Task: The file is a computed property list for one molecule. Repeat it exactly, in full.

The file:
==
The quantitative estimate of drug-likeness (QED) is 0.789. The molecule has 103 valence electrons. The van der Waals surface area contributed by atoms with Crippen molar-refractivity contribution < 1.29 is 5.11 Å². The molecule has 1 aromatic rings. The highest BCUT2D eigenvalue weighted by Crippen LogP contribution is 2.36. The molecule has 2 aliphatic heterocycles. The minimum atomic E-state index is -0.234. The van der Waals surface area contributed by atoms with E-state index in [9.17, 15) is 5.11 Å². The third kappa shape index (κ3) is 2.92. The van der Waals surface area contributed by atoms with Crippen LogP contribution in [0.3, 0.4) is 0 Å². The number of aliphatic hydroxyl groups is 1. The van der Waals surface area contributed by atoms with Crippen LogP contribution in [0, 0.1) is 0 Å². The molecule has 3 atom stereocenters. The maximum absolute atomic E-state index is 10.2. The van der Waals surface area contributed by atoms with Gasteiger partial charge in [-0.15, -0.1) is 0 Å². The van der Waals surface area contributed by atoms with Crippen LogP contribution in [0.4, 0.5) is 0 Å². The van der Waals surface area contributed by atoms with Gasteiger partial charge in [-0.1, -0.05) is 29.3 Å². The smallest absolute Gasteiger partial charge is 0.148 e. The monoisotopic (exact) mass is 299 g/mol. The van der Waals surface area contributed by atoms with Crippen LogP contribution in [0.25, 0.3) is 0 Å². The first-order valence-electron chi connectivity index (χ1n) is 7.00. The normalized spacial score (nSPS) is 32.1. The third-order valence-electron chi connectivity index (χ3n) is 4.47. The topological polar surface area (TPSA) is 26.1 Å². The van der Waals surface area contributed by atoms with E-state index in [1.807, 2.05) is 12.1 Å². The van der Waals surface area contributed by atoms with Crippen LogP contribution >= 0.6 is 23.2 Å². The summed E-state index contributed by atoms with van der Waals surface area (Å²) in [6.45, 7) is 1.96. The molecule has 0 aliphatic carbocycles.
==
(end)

The quantitative estimate of drug-likeness (QED) is 0.789. The molecule has 103 valence electrons. The van der Waals surface area contributed by atoms with Crippen molar-refractivity contribution < 1.29 is 5.11 Å². The molecule has 1 aromatic rings. The highest BCUT2D eigenvalue weighted by Crippen LogP contribution is 2.36. The molecule has 2 aliphatic heterocycles. The minimum atomic E-state index is -0.234. The van der Waals surface area contributed by atoms with E-state index in [9.17, 15) is 5.11 Å². The third kappa shape index (κ3) is 2.92. The van der Waals surface area contributed by atoms with Crippen LogP contribution in [0.3, 0.4) is 0 Å². The number of aliphatic hydroxyl groups is 1. The van der Waals surface area contributed by atoms with Crippen LogP contribution in [0, 0.1) is 0 Å². The molecule has 3 atom stereocenters. The maximum absolute atomic E-state index is 10.2. The van der Waals surface area contributed by atoms with Gasteiger partial charge in [-0.15, -0.1) is 0 Å². The van der Waals surface area contributed by atoms with Crippen LogP contribution in [0.4, 0.5) is 0 Å². The van der Waals surface area contributed by atoms with Gasteiger partial charge in [-0.1, -0.05) is 29.3 Å². The smallest absolute Gasteiger partial charge is 0.148 e. The monoisotopic (exact) mass is 299 g/mol. The van der Waals surface area contributed by atoms with Crippen LogP contribution in [0.25, 0.3) is 0 Å². The first-order valence-electron chi connectivity index (χ1n) is 7.00. The normalized spacial score (nSPS) is 32.1. The third-order valence-electron chi connectivity index (χ3n) is 4.47. The topological polar surface area (TPSA) is 26.1 Å². The van der Waals surface area contributed by atoms with E-state index in [1.807, 2.05) is 12.1 Å². The van der Waals surface area contributed by atoms with Crippen LogP contribution >= 0.6 is 23.2 Å². The summed E-state index contributed by atoms with van der Waals surface area (Å²) in [6.45, 7) is 1.96. The molecule has 0 aliphatic carbocycles.